I have a little craft show this weekend (all day Saturday before I entertain my whole family all day Sunday; still curious about when the food prep is going to happen), so I've been trying to make a piece or two every day for the past several weeks. Since I do most of my shows in the little town where I live (a combination of my being lazy and popular here makes this less of a bad idea than it may seem initially), and have a pretty loyal following that I don't want to disappoint, my goal for each show is always to have at least 50 new pieces. Given my current self-employed status, this should be easy, but I still find myself doing other things when I could and should be producing jewelry. Also, the crazy price of silver has left me partially paralyzed, especially when it comes to fabricated pieces. I'm still a beginner, and the thought of melting a $50 piece of metal is daunting. The good news is that I took a small bag of scrap metal to my favorite supplier in Philadelphia last week and got $300 for it (which I promptly spent on more silver, as is only right). So I don't have as much to show this Saturday as I should, but I have more than hit my 50-new-pieces goal.
Let's have a look, shall we? (Just in case you're tempted to count to hold me to that claimed goal, this isn't everything. It's just the portion I hadn't carded and stored yet.)
First, some beady stuff.
|A bunch of mostly Czech glass earrings. For some reason, as the price of silver rose,|
I added more and more to these simple summer dangles.
Three headpins just seemed better than one all of a sudden.
|A chunky green amethyst necklace with handmade hammered links up front.|
Very simple, but this is surprisingly pretty on.
|A funky lampwork glass lariat necklace with a|
detachable dangle as the clasp.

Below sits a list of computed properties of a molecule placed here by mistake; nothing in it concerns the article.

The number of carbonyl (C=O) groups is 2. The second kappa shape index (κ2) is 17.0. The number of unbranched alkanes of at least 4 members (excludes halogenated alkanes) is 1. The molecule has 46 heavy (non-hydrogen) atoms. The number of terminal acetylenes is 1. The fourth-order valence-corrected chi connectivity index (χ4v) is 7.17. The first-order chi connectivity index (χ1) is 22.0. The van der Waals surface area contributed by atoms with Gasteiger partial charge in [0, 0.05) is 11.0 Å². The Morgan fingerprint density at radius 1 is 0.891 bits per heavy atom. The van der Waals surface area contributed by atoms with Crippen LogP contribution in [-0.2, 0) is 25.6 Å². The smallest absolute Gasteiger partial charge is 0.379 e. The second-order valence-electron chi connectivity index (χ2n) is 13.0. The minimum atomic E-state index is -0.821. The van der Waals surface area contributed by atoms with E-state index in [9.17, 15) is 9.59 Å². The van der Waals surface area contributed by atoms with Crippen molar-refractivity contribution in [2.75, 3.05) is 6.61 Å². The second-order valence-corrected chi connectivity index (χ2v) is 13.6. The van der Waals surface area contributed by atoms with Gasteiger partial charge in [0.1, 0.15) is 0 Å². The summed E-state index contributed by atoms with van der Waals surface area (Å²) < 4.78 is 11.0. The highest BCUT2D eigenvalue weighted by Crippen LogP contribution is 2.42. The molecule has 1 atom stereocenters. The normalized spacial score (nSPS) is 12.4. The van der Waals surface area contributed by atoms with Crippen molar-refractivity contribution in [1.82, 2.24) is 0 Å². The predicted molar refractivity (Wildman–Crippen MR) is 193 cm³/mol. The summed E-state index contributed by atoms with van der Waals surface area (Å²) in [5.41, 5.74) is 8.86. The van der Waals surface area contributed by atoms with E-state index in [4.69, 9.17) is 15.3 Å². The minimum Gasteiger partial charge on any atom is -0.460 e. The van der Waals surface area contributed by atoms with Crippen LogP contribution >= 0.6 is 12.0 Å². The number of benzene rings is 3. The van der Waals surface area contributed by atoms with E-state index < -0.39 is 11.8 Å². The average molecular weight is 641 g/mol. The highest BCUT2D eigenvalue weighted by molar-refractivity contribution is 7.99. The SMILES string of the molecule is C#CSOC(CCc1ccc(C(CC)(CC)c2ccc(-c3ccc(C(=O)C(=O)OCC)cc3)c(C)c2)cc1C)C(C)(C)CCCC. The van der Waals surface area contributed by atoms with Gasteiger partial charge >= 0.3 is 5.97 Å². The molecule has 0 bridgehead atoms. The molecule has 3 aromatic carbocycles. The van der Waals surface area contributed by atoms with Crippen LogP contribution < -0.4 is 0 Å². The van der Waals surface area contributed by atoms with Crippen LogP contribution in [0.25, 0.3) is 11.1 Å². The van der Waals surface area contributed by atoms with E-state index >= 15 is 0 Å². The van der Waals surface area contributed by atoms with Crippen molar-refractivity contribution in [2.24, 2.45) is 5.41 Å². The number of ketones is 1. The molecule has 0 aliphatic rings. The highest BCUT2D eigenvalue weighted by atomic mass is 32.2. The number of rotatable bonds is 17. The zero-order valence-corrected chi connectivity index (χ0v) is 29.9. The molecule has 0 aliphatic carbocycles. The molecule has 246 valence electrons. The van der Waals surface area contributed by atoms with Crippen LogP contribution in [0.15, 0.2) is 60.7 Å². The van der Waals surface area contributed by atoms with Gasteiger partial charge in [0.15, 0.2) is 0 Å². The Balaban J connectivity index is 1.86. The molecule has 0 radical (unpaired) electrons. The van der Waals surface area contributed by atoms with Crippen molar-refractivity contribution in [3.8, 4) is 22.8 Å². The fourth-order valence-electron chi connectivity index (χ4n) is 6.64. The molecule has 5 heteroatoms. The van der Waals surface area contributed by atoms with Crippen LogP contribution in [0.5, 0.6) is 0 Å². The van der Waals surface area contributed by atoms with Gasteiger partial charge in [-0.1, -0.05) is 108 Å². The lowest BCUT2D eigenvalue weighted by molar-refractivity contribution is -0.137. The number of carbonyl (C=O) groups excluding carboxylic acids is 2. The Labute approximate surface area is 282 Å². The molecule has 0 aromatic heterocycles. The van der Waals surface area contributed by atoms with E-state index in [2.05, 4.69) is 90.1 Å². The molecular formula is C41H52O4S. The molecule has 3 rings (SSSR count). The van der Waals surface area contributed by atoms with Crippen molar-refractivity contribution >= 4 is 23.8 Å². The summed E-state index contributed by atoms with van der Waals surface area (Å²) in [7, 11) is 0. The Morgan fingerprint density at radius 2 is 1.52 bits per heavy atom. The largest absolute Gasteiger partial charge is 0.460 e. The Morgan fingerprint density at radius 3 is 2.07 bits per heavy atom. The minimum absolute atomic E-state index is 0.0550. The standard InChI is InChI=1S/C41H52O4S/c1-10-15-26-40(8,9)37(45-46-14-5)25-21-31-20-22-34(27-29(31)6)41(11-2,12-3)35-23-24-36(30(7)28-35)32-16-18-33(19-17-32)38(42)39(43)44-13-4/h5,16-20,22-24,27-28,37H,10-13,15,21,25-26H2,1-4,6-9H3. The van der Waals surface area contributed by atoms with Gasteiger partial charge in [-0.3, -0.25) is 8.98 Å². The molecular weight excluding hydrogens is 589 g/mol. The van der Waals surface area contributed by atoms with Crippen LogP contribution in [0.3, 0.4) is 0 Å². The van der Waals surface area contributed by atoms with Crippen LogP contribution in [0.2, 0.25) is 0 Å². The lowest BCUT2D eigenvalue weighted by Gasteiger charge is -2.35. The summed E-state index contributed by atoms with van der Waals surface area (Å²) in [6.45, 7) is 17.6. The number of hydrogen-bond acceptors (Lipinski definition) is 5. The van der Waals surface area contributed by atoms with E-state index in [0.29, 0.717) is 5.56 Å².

(The glass slides and can be on either side.)
I tend to sell simple, colorful necklaces quickly.
And yet I don't make many.
I'll have to speak with my business manager.
|Lampwork glass with pyrite on a double strand with scattered |
freshwater pearl dangles.
Has a nice overall earthy greenish metallic look.
|A lampworked glass bracelet with one chain of chalcedony links and|
and one of peridot wired into sterling links, with some prasiolite
and peridot dangles at the glass.
The beaten-into-submission stuff.
|I'm raising the prices on my handmade hoops. Not only has the material cost shot up,|
they're kind of a pain to make, and once a customer has a pair, they wear them all the time,
so they're worth a bit more. That's my story and I'm sticking with it.
Finally, the fabricated.
|Now the backs of these rings ain't so pretty, what with all that silver solder.|
But I figure if there's one piece of jewelry you usually don't see from behind,
it's a ring. And that copper will save a buyer about $20 on the price of each piece.
|On this ocean jasper and chalcedony necklace, I left a rim |
of the copper backplate showing. Probably should have
trimmed it like the rings or used silver.
After Saturday, my next show is July 16, so I'll need at least 50 new pieces for that too. I may have to downsize these self-imposed goals.
In other news, I've been selected by supersweet (and dependably regular blogger) Bobbi at Beadsong Jewelry for a Pay It Forward, which means I'll be paying it forward here before too long also. I have to get clear on the details, but basically I think I'll be giving away some of my work to a few nice people just because, and then the recipients will pass on the just-because generosity through their own blogs. So keep an eye out for that if you think you could use a little something I've made.